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In HTML5 First Look, author James Williamson introduces the newest HTML specification, providing a high-level overview of HTML5 in its current state, how it differs from HTML 4, the current level of support in various browsers and mobile devices, and how the specification might evolve in the future. Exercise files accompany the course.
One of the most confusing things about HTML5 is deciphering what is and what is not HTML5. There are multiple associated technologies and APIs that have at various times either been a part of the HTML5 specification or have been labeled as being HTML5 for lack of a better buzzword. In this chapter, we are going to discuss some of the technologies associated with HTML5 and I want to start with the Geolocation API. The Geolocation API allows you to build applications that can determine where the user is and then share or act on that information.
The specification is currently in the working draft stage. Although you can view the latest editor's draft on the W3's site. While in the past, many web applications have used IP addresses to determine location, the Geolocation API leaves the method of discovery up to the user agent and gives authors a set of methods and objects to handle and process location data. This approach is much more flexible. It has a higher degree of accuracy and allows authors to take advantage of the many new powerful location-aware mobile devices.
Unlike using IP addresses for location, the Geolocation API is opt-in, meaning the user has to give permission to the application in order for the location data to be received. This addresses privacy concerns around the use of Geolocation and needs to be accounted for in the planning and design of any location-aware application. Currently, the Geolocation API is supported by Chrome versions 5 and above, Firefox versions 3.5 and above, Safari 5.0 and above, and on recent iPhone and Android operating systems.
While support is increasing, you will have to use workarounds if you want your application to work in non- supported devices or browsers. We are going to talk more about those in just a moment. Now that we know what the Geolocation API is, let's take a closer look at how it works. The core of the Geolocation API is built around the global navigator object. Using the navigator object, you can use two methods. getCurrentPosition and watchPosition to retrieve location data. The getCurrentPosition method is a one-shot method that retrieves a single set of data.
The watchPosition method creates a watch that allows applications to track location data over a period of time. Here's a sample function call for location data. As you can see, this uses a pretty simple form of Geolocation detection. First, we check to see if the Geolocation object exists. If it does, then we call for the data. If it doesn't, we could use one of our workarounds like Google Gears or simply inform the user that this device doesn't support Geolocation. You could also use a more robust detection method, such as the Modernizr library that we discussed earlier.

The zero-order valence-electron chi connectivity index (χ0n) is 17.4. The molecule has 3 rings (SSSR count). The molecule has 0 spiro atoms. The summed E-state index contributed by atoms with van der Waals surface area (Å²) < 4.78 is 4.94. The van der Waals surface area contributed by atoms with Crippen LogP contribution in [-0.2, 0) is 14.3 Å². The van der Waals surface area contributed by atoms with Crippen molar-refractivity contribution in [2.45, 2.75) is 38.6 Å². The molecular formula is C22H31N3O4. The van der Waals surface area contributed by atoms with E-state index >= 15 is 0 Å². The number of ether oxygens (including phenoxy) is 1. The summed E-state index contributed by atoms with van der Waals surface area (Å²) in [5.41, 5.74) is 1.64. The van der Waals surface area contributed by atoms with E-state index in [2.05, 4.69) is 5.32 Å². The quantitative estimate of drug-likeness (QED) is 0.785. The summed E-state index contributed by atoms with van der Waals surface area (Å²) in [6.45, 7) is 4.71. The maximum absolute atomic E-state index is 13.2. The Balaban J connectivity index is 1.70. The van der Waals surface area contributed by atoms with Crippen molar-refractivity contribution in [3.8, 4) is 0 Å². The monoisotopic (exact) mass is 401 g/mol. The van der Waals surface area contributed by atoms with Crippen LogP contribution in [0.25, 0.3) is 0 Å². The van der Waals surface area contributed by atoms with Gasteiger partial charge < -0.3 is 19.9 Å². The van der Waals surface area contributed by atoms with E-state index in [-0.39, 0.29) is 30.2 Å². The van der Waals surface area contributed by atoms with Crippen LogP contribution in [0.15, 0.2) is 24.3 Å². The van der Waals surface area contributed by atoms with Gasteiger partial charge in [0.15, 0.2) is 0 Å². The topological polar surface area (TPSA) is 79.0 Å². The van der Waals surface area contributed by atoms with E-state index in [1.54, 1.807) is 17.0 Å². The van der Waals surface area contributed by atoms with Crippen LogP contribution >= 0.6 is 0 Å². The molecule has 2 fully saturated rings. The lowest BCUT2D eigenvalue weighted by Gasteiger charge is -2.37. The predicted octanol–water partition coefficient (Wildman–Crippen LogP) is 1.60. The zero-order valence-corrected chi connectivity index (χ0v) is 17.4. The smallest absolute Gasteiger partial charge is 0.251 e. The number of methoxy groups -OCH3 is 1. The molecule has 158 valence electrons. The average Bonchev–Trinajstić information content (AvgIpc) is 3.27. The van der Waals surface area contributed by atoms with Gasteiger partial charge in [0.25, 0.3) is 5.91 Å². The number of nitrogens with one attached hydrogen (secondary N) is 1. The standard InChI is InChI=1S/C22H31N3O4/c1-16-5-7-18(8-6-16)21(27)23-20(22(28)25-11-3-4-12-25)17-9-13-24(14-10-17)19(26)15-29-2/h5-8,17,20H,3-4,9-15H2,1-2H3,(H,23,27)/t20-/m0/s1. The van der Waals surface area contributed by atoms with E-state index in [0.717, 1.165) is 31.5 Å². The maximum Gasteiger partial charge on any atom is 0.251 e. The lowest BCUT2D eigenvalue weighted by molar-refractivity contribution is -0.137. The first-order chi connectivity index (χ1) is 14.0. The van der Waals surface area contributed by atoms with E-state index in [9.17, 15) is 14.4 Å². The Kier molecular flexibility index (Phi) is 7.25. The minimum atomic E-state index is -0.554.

The call itself returns two functions that we then must define. plotLocation is the name I have given to the handler that is called if the method is successful. The second handler, plotError, is called if the location is not received. Now this is an optional handler. It's not required for getCurrentPosition to work. It's worth mentioning here that the Geolocation API has extensive error handling and allows you to respond to errors at any stage of the application. Okay, so let's say your call was successful. Well, now what? Well the callback function is going to contain an object with two properties.
The coords property and timestamp. As you can guess, the timestamp tells you when the data was received, which allows your applications to react out current position data is. The coords object contains a lot more information. It handles latitude, longitude, altitude accuracy, altitudeAccuracy, heading and speed. If a device is unable to supply any of these properties, a null value is going to be returned for them. So now that we've got that down, let's take a look at a simple callback function.
Here we've received the position object and retrieved the latitude and longitude coordinates from the coord object. Those could then be passed to a Google Maps for example, as a request for a new or updated map. There are of course many additional methods and objects available through the Geolocation API. So be sure to dig into the specification for more information and some sample code. Before we wrap up, I want to mention a couple of important considerations for developing apps with Geolocation. First, be aware of the opt-in nature of the Geolocation API.
The user acceptance interface is device-dependent and will change based on where your app is accessed. Also, the opt-in notifications tend to be what we call "blocking," meaning the user must accept in order for the application to continue. Making sure that you inform your user very early in the application process that they must agree to share their location will make for a much more successful application. Finally, the current uneven implementation of the Geolocation API means that you're going to need to detect for its support and provide fallback content and perhaps an alternate way of providing location data.
I think you'll agree that while not strictly HTML5, the Geolocation API is going to allow you to create some very interesting next-generation web applications.
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